11. We are out on Broadland Grebe every summer, so we would love to meet up with other restored boats. This year, we spent 14 weeks on the boat which makes all the hard work and expense worthwhile. We intend to be afloat again during the first week of April.
  12. Will be a while until the next one, letting the boat dry out a bit before putting on the new deck and roof. I will be back in January to sand and prep for painting. Thanks for your kind comments, it is one of the reasons why I started posting again.
  13. Just returned from a week of work on Broadland Grebe - cold and damp in the shed, and a dose of "man flu" didn't help. Fortified by hot coffee and the dry humour of fellow shed workers, work began on the ever expanding list on Monday. The first task was to sort out the heater. I lowered the heater unit by a few inches, so it was at a lower point than the highest matrix, this was easy to do. I then fitted a bleed valve to the matrix in the centre cabin so any air in the system will vent. Running the system up in the shed was interesting, but the system worked - problem solved and the first tick on the list before lunch. The next task proved somewhat more difficult and took considerably longer. Removing the old track mark from the front deck and preparing it for glassing. It is funny how the track mark lifts when you don't want i to lift, but sticks when you don't want it to stick. The easiest way was to go at it with a multi-tool tile removal blade. A slow and laborious process whilst listening to Radio 4, nothing for it but to put the headphones on and blast my ears with some good old punk. Even with such delights as Transvision Vamp and the Sex Pistols, the day dragged on and the track mark fought a battle worthy of General Custer's last stand. It was close of play on Tuesday before the nasty track mark had been removed and it was time to tackle the toe rails. One thing I don't like doing is removing pellets and screws, I centre pop, drill, prod and scratch to find the elusive screw head and then fight a battle to remove the screw. It is strange how, even greased screws fight every turn before they eventually yield. Am I the only person who has this problem? I suspect so. I am now looking forward (once again) to the prospect of making new pellets during the dark winter days to come. The track mark had been stuck down with what looks like a combination of Evo Stick and a rather dubious fibreglass substance. This amalgam of chemical sticky stuff had to be scrapped off before the deck could be prepared for glassing. The easiest solution was to attack it with a belt sander whilst avoiding being dragged across the deck and catapulted to the concrete floor of the shed several feet below. Avoiding becoming a name on the list of industrial accidents, I succeeded in getting a reasonable result. I removed the deck skylight for the front cabin cupboard which will be replaced with a brass mushroom vent, and carefully avoided stepping back to admire my work on Tuesday afternoon. The rotten plank on the starboard side was easy to remove (under supervision), and we inspected the wood underneath. We found that the seam was where the problem is and this will be easier than we first thought to solve. Once the joint is re-sealed and treated, a new plank will be fitted on the waterline. A fairly easy job, the boatyard are making the plank and I will fit it in the Spring when the boat has dried out a bit. The other small bit of rot on the starboard side was also removed and it will be a simple enough job to scarf in a piece of wood as it is above the waterline. During the summer, our back roof began to detach itself from the boat, the result was that by October, there was an almost constant flurry of white paint flakes on the cabin sides and inside the boat. Not a good look! We decided to glass the roof this year and re-paint. The trusty multi-tool was deployed and the shed soon filled with a snow storm of white paint flecks. In order to avoid becoming as popular as a fart in a space suit, I covered the neighbouring boats with sheets. The old roof was covered in scrim and layers of white paint, most of it came off fairly easily, but some remained stubborn and had to be scrapped off bit by bit. This task was almost as bad as the front deck but with perseverance and nautical language, the task was completed by Thursday. The wood of the roof seems to be generally free of rot, but it is a little damp in patches. I suspect if we had left it any longer the plywood planks which make up the roof would have started to rot. This will be left to dry out for a few weeks and the glass work will be done in Jan/Feb. The intention is to use mat and then paint over it. The other task was to remove the galley floor boards in preparation for sanding and varnish, this was done and the boards cleaned ready for sanding. All in all a productive but hard week.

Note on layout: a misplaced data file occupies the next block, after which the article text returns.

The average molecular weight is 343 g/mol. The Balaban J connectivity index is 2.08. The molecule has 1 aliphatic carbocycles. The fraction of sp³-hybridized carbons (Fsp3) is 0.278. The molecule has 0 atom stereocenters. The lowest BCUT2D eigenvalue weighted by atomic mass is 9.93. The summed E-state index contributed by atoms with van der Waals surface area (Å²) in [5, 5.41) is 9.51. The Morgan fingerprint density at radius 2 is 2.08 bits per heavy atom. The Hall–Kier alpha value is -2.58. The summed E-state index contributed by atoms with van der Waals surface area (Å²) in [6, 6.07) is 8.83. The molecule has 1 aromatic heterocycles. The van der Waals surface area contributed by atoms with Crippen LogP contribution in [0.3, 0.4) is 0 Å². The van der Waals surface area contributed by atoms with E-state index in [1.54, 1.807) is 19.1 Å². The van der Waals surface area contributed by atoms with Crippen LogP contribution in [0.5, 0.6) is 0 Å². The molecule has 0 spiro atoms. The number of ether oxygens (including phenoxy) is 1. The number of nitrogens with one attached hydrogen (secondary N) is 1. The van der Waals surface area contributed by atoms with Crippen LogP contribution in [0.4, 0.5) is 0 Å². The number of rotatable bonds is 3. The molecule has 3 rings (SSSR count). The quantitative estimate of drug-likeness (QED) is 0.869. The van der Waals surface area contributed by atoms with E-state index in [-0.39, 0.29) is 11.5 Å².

14. I was very impressed with Dominic Buckley, and have no hesitation in recommending him. He produces a very comprehensive and easy to read report at (what I think) is a fair price. He also takes photographs and makes realistic recommendations for repairs. Our survey came in a nice little book and a CD which can be downloaded and sent to anyone who needs it. Steve Truss was also excellent and did our original survey, I have heard he is no longer on the Broads, but I could be wrong.